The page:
of and as part of the broadcast of any material:
The proposed off-air disclosure obligation would require 2UE to maintain a public register of the commercial agreements of presenters and producers, and provide this register to the Authority. This register must be available on 2UE’s website.
The second proposed condition would require the Licensee to ensure that paid advertisements are readily distinguishable from other program matter. This is to ensure that listeners are able to clearly distinguish paid messages from other messages.
1 Background to the Hearing
ORIGINAL ALLEGATIONSOn 12 July 1999 the ABC program ‘Media Watch’ broadcast a story concerning an alleged financial agreement between 2UE presenter John Laws and the Bankers’ Association (an organisation representing the major Australian banks). Briefly, the arrangement was said to have involved Laws making positive on-air comments about the banks over and above paid advertisements, and also involved the airing of a segment concerning banking issues called ‘The Whole Story’. The program also stated that prior to this agreement Mr Laws had been a strong critic of the banks.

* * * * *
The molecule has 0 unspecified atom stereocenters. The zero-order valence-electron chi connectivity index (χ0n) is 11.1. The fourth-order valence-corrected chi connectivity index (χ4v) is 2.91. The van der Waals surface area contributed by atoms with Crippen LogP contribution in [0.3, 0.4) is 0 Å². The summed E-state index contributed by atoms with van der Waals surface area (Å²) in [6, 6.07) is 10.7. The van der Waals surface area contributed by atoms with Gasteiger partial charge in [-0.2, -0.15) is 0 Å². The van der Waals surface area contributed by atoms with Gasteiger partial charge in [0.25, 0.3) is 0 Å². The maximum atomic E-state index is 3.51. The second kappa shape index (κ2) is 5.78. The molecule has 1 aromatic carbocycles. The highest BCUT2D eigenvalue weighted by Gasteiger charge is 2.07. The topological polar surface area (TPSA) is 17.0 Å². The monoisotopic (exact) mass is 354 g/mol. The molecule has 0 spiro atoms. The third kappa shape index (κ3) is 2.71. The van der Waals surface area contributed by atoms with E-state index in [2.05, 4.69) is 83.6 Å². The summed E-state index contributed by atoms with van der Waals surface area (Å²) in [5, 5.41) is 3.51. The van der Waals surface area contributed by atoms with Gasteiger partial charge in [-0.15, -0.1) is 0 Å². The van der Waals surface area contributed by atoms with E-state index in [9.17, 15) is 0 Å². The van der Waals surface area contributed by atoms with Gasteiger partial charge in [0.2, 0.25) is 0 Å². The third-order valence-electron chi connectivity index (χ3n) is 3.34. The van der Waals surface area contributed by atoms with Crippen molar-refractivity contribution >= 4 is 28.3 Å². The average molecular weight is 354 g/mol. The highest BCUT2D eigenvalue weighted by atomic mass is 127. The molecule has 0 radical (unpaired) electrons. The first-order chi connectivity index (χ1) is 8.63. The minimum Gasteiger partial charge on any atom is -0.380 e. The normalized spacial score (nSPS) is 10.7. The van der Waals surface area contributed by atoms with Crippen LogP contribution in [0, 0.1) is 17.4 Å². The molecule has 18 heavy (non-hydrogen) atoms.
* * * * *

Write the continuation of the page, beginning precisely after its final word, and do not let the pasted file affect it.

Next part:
The ‘Media Watch’ story received widespread media coverage. The Australian Broadcasting Authority (the Authority) announced on 15 July 1999 that it would be using its formal powers under the Broadcasting Services Act 1992 (the Act) to conduct an inquiry into the issues raised by the ‘Media Watch’ program. The inquiry was constituted in order to determine whether the allegations, if correct, involved breaches of the Act, of 2UE’s licence conditions or of the Commercial Radio Codes of Practice (the Codes).